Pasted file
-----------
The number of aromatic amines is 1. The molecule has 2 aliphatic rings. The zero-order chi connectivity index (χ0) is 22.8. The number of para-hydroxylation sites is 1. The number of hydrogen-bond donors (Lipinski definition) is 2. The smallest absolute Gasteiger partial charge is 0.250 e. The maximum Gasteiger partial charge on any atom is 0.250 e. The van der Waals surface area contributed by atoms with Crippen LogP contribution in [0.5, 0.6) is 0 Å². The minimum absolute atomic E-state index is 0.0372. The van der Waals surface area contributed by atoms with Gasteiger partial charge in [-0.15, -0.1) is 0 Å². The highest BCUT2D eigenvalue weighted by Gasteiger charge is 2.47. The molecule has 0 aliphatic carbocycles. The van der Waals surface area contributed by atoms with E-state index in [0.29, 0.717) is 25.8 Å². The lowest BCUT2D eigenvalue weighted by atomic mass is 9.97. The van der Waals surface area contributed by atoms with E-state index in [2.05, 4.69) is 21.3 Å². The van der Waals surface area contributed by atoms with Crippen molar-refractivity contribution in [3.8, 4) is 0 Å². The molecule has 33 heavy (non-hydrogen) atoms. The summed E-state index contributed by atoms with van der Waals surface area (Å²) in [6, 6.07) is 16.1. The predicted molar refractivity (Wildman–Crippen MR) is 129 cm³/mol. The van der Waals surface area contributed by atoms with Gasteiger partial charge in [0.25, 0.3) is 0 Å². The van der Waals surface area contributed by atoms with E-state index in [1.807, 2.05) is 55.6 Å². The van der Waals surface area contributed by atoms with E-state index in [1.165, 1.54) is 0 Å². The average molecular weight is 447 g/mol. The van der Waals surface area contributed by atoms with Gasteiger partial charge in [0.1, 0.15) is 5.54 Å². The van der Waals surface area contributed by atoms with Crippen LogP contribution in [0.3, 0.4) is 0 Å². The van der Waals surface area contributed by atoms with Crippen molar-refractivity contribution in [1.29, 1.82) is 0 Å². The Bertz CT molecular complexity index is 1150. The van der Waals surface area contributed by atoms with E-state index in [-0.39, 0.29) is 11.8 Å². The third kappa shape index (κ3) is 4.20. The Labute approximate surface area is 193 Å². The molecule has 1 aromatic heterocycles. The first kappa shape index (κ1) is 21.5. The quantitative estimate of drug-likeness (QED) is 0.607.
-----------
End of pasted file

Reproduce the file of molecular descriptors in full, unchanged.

The number of aromatic amines is 1. The molecule has 2 aliphatic rings. The zero-order chi connectivity index (χ0) is 22.8. The number of para-hydroxylation sites is 1. The number of hydrogen-bond donors (Lipinski definition) is 2. The smallest absolute Gasteiger partial charge is 0.250 e. The maximum Gasteiger partial charge on any atom is 0.250 e. The van der Waals surface area contributed by atoms with Crippen LogP contribution in [0.5, 0.6) is 0 Å². The minimum absolute atomic E-state index is 0.0372. The van der Waals surface area contributed by atoms with Gasteiger partial charge in [-0.15, -0.1) is 0 Å². The highest BCUT2D eigenvalue weighted by Gasteiger charge is 2.47. The molecule has 0 aliphatic carbocycles. The van der Waals surface area contributed by atoms with E-state index in [0.29, 0.717) is 25.8 Å². The lowest BCUT2D eigenvalue weighted by atomic mass is 9.97. The van der Waals surface area contributed by atoms with E-state index in [2.05, 4.69) is 21.3 Å². The van der Waals surface area contributed by atoms with Crippen molar-refractivity contribution in [3.8, 4) is 0 Å². The molecule has 33 heavy (non-hydrogen) atoms. The summed E-state index contributed by atoms with van der Waals surface area (Å²) in [6, 6.07) is 16.1. The predicted molar refractivity (Wildman–Crippen MR) is 129 cm³/mol. The van der Waals surface area contributed by atoms with Gasteiger partial charge in [0.25, 0.3) is 0 Å². The van der Waals surface area contributed by atoms with E-state index in [1.807, 2.05) is 55.6 Å². The van der Waals surface area contributed by atoms with E-state index in [1.165, 1.54) is 0 Å². The average molecular weight is 447 g/mol. The van der Waals surface area contributed by atoms with Gasteiger partial charge in [0.1, 0.15) is 5.54 Å². The van der Waals surface area contributed by atoms with Crippen LogP contribution in [0.3, 0.4) is 0 Å². The van der Waals surface area contributed by atoms with Crippen molar-refractivity contribution in [1.29, 1.82) is 0 Å². The Bertz CT molecular complexity index is 1150. The van der Waals surface area contributed by atoms with E-state index in [-0.39, 0.29) is 11.8 Å². The third kappa shape index (κ3) is 4.20. The Labute approximate surface area is 193 Å². The molecule has 1 aromatic heterocycles. The first kappa shape index (κ1) is 21.5. The quantitative estimate of drug-likeness (QED) is 0.607.